RECARO has additionally informed NHTSA that it has stopped production of the ProSport at the end of January 2013.
In summation, RECARO believes that the described noncompliance of its equipment is inconsequential to motor vehicle safety, and that its petition, to exempt from providing recall notification of noncompliance as required by 49 U.S.C. 30118 and remedying the recall noncompliance as required by 49 U.S.C. 30120 should be granted.
Comments: Interested persons are invited to submit written data, views, and arguments on this petition. Comments must refer to the docket and notice number cited at the beginning of this notice and be submitted by any of the following methods:
a. By mail addressed to: U.S. Department of Transportation, Docket Operations, M-30, West Building Ground Floor, Room W12-140, 1200 New Jersey Avenue SE., Washington, DC 20590.
b. By hand delivery to U.S. Department of Transportation, Docket Operations, M-30, West Building Ground Floor, Room W12-140, 1200 New Jersey Avenue SE., Washington, DC 20590. The Docket Section is open on weekdays from 10 a.m. to 5 p.m. except Federal Holidays.
c. Electronically: by logging onto the Federal Docket Management System (FDMS) Web site at http://www.regulations.gov/. Follow the online instructions for submitting comments. Comments may also be faxed to 1-202-493-2251.
Comments must be written in the English language, and be no greater than 15 pages in length, although there is no limit to the length of necessary attachments to the comments. If comments are submitted in hard copy form, please ensure that two copies are Start Printed Page 33152provided. If you wish to receive confirmation that your comments were received, please enclose a stamped, self-addressed postcard with the comments. Note that all comments received will be posted without change to http://www.regulations.gov, including any personal information provided.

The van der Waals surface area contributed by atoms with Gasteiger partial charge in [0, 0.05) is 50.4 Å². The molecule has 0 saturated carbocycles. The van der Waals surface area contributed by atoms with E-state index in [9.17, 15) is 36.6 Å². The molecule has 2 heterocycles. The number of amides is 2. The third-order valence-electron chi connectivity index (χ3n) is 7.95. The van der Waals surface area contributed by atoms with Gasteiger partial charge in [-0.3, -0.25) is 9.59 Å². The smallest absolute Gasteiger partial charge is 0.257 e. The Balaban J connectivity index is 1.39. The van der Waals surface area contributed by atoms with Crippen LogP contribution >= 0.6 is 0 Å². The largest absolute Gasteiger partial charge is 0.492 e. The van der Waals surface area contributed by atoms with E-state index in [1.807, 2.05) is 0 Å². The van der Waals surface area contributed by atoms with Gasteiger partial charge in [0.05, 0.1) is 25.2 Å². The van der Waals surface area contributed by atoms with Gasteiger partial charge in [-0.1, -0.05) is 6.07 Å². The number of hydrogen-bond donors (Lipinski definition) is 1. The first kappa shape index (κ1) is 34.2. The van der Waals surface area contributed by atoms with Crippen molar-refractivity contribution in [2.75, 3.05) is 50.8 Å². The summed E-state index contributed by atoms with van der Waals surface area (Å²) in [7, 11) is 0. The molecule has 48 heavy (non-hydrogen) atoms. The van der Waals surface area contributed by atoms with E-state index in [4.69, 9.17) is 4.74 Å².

Documents submitted to a docket may be viewed by anyone at the address and times given above. The documents may also be viewed on the Internet at http://www.regulations.gov by following the online instructions for accessing the dockets. DOT's complete Privacy Act Statement is available for review in the Federal Register published on April 11, 2000, (65 FR 19477-78).
The petition, supporting materials, and all comments received before the close of business on the closing date indicated below will be filed and will be considered. All comments and supporting materials received after the closing date will also be filed and will be considered to the extent possible. When the petition is granted or denied, notice of the decision will be published in the Federal Register pursuant to the authority indicated below.
NHTSA notes that the statutory provisions (49 U.S.C. 30118(d) and 30120(h)) that permit manufacturers to file petitions for a determination of inconsequentiality allow NHTSA to exempt manufacturers only from the duties found in sections 30118 and 30120, respectively, to notify owners, purchasers, and dealers of a defect or noncompliance and to remedy the defect or noncompliance. Therefore, these provisions only apply to the subject 39,181 
child restraint systems that RECARO no longer controlled at the time it determined that the noncompliance existed.
Comment Closing Date: July 3, 2013.
Issued On: May 21, 2013.
Claude H. Harris,
Director, Office of Vehicle Safety Compliance.
[FR Doc. 2013-13099 Filed 5-31-13; 8:45 am]
BILLING CODE 4910-59-P